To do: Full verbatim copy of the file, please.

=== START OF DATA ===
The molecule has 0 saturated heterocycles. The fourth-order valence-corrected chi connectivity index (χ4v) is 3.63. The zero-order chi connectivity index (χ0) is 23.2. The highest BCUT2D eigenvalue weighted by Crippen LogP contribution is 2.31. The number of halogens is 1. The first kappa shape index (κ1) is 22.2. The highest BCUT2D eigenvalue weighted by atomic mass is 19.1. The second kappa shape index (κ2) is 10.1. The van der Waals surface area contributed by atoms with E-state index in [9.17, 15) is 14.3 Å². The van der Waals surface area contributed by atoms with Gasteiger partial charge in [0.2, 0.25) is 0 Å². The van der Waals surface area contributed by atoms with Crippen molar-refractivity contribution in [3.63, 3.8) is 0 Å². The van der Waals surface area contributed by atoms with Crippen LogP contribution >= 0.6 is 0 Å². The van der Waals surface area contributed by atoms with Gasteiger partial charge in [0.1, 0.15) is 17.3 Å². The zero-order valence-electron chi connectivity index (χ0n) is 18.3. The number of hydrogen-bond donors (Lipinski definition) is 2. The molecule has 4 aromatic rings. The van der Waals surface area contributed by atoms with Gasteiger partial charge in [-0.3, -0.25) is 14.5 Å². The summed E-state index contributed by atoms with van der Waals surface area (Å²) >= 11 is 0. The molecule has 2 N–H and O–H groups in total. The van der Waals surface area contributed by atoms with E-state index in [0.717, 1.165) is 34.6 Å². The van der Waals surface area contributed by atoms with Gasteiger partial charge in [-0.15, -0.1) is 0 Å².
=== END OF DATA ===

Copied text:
The molecule has 0 saturated heterocycles. The fourth-order valence-corrected chi connectivity index (χ4v) is 3.63. The zero-order chi connectivity index (χ0) is 23.2. The highest BCUT2D eigenvalue weighted by Crippen LogP contribution is 2.31. The number of halogens is 1. The first kappa shape index (κ1) is 22.2. The highest BCUT2D eigenvalue weighted by atomic mass is 19.1. The second kappa shape index (κ2) is 10.1. The van der Waals surface area contributed by atoms with E-state index in [9.17, 15) is 14.3 Å². The van der Waals surface area contributed by atoms with Gasteiger partial charge in [0.2, 0.25) is 0 Å². The van der Waals surface area contributed by atoms with Crippen molar-refractivity contribution in [3.63, 3.8) is 0 Å². The van der Waals surface area contributed by atoms with Crippen LogP contribution >= 0.6 is 0 Å². The van der Waals surface area contributed by atoms with Gasteiger partial charge in [0.1, 0.15) is 17.3 Å². The zero-order valence-electron chi connectivity index (χ0n) is 18.3. The number of hydrogen-bond donors (Lipinski definition) is 2. The molecule has 4 aromatic rings. The van der Waals surface area contributed by atoms with Gasteiger partial charge in [-0.3, -0.25) is 14.5 Å². The summed E-state index contributed by atoms with van der Waals surface area (Å²) >= 11 is 0. The molecule has 2 N–H and O–H groups in total. The van der Waals surface area contributed by atoms with E-state index in [0.717, 1.165) is 34.6 Å². The van der Waals surface area contributed by atoms with Gasteiger partial charge in [-0.15, -0.1) is 0 Å².